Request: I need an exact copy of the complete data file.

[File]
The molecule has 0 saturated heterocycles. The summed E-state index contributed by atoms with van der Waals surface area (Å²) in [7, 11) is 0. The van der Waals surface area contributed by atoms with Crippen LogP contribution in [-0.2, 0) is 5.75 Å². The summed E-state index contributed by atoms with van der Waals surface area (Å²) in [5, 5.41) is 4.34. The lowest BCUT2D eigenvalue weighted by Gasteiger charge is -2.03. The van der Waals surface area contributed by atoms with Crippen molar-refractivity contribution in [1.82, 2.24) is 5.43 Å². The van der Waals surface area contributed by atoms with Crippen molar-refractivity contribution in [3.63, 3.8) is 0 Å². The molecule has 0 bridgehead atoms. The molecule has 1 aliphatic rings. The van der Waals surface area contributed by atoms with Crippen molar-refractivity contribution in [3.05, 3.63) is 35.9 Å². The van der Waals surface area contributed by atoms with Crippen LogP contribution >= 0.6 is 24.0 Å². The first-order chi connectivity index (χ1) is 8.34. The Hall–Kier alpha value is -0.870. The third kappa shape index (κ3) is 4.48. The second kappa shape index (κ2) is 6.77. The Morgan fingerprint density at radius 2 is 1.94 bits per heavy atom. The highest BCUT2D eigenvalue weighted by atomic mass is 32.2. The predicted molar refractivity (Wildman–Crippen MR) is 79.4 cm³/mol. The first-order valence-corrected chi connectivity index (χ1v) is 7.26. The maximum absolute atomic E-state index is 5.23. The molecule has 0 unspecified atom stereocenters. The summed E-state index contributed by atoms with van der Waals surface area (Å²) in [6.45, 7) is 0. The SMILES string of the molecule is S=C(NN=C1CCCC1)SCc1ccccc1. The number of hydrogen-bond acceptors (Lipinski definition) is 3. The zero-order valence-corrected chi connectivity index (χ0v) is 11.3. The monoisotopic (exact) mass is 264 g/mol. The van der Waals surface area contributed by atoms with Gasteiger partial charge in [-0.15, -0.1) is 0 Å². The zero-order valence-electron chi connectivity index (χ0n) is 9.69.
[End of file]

The molecule has 0 saturated heterocycles. The summed E-state index contributed by atoms with van der Waals surface area (Å²) in [7, 11) is 0. The van der Waals surface area contributed by atoms with Crippen LogP contribution in [-0.2, 0) is 5.75 Å². The summed E-state index contributed by atoms with van der Waals surface area (Å²) in [5, 5.41) is 4.34. The lowest BCUT2D eigenvalue weighted by Gasteiger charge is -2.03. The van der Waals surface area contributed by atoms with Crippen molar-refractivity contribution in [1.82, 2.24) is 5.43 Å². The van der Waals surface area contributed by atoms with Crippen molar-refractivity contribution in [3.63, 3.8) is 0 Å². The molecule has 0 bridgehead atoms. The molecule has 1 aliphatic rings. The van der Waals surface area contributed by atoms with Crippen molar-refractivity contribution in [3.05, 3.63) is 35.9 Å². The van der Waals surface area contributed by atoms with Crippen LogP contribution >= 0.6 is 24.0 Å². The first-order chi connectivity index (χ1) is 8.34. The Hall–Kier alpha value is -0.870. The third kappa shape index (κ3) is 4.48. The second kappa shape index (κ2) is 6.77. The Morgan fingerprint density at radius 2 is 1.94 bits per heavy atom. The highest BCUT2D eigenvalue weighted by atomic mass is 32.2. The predicted molar refractivity (Wildman–Crippen MR) is 79.4 cm³/mol. The first-order valence-corrected chi connectivity index (χ1v) is 7.26. The maximum absolute atomic E-state index is 5.23. The molecule has 0 unspecified atom stereocenters. The summed E-state index contributed by atoms with van der Waals surface area (Å²) in [6.45, 7) is 0. The SMILES string of the molecule is S=C(NN=C1CCCC1)SCc1ccccc1. The number of hydrogen-bond acceptors (Lipinski definition) is 3. The zero-order valence-corrected chi connectivity index (χ0v) is 11.3. The monoisotopic (exact) mass is 264 g/mol. The van der Waals surface area contributed by atoms with Gasteiger partial charge in [-0.15, -0.1) is 0 Å². The zero-order valence-electron chi connectivity index (χ0n) is 9.69.